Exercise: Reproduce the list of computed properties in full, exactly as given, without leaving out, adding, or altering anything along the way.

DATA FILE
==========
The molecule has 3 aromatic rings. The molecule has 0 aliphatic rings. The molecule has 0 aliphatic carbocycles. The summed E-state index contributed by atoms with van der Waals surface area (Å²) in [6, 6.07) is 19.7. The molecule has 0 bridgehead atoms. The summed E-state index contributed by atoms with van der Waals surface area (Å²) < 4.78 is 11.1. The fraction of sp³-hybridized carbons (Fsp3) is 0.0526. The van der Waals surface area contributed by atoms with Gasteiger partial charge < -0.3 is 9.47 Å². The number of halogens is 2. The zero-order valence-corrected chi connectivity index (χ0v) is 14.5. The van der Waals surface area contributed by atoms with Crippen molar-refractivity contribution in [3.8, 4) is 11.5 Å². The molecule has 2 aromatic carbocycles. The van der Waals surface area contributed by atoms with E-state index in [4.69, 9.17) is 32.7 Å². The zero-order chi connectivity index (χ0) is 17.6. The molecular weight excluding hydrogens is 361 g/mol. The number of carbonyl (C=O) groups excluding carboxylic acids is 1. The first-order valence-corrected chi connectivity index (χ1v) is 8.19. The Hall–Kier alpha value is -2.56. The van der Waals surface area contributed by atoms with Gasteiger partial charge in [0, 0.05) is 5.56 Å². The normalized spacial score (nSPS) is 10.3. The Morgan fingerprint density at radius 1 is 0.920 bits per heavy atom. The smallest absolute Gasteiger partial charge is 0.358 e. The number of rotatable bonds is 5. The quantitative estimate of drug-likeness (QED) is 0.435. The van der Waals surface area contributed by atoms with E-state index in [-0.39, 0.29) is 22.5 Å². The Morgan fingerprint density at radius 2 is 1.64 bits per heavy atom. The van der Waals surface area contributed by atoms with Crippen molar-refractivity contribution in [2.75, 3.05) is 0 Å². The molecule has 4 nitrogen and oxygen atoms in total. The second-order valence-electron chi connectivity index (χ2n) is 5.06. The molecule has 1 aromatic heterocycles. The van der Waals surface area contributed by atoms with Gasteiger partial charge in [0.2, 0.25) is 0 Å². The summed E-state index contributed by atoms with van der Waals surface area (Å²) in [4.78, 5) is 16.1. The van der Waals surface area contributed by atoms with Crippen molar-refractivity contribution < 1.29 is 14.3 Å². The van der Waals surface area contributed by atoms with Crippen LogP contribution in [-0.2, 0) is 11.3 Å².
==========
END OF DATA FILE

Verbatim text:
The molecule has 3 aromatic rings. The molecule has 0 aliphatic rings. The molecule has 0 aliphatic carbocycles. The summed E-state index contributed by atoms with van der Waals surface area (Å²) in [6, 6.07) is 19.7. The molecule has 0 bridgehead atoms. The summed E-state index contributed by atoms with van der Waals surface area (Å²) < 4.78 is 11.1. The fraction of sp³-hybridized carbons (Fsp3) is 0.0526. The van der Waals surface area contributed by atoms with Gasteiger partial charge < -0.3 is 9.47 Å². The number of halogens is 2. The zero-order valence-corrected chi connectivity index (χ0v) is 14.5. The van der Waals surface area contributed by atoms with Crippen molar-refractivity contribution in [3.8, 4) is 11.5 Å². The molecule has 2 aromatic carbocycles. The van der Waals surface area contributed by atoms with E-state index in [4.69, 9.17) is 32.7 Å². The zero-order chi connectivity index (χ0) is 17.6. The molecular weight excluding hydrogens is 361 g/mol. The number of carbonyl (C=O) groups excluding carboxylic acids is 1. The first-order valence-corrected chi connectivity index (χ1v) is 8.19. The Hall–Kier alpha value is -2.56. The van der Waals surface area contributed by atoms with Gasteiger partial charge in [0, 0.05) is 5.56 Å². The normalized spacial score (nSPS) is 10.3. The Morgan fingerprint density at radius 1 is 0.920 bits per heavy atom. The smallest absolute Gasteiger partial charge is 0.358 e. The number of rotatable bonds is 5. The quantitative estimate of drug-likeness (QED) is 0.435. The van der Waals surface area contributed by atoms with E-state index in [-0.39, 0.29) is 22.5 Å². The Morgan fingerprint density at radius 2 is 1.64 bits per heavy atom. The van der Waals surface area contributed by atoms with Crippen molar-refractivity contribution in [2.75, 3.05) is 0 Å². The molecule has 4 nitrogen and oxygen atoms in total. The second-order valence-electron chi connectivity index (χ2n) is 5.06. The molecule has 1 aromatic heterocycles. The van der Waals surface area contributed by atoms with Gasteiger partial charge in [0.2, 0.25) is 0 Å². The summed E-state index contributed by atoms with van der Waals surface area (Å²) in [4.78, 5) is 16.1. The van der Waals surface area contributed by atoms with Crippen molar-refractivity contribution < 1.29 is 14.3 Å². The van der Waals surface area contributed by atoms with Crippen LogP contribution in [-0.2, 0) is 11.3 Å².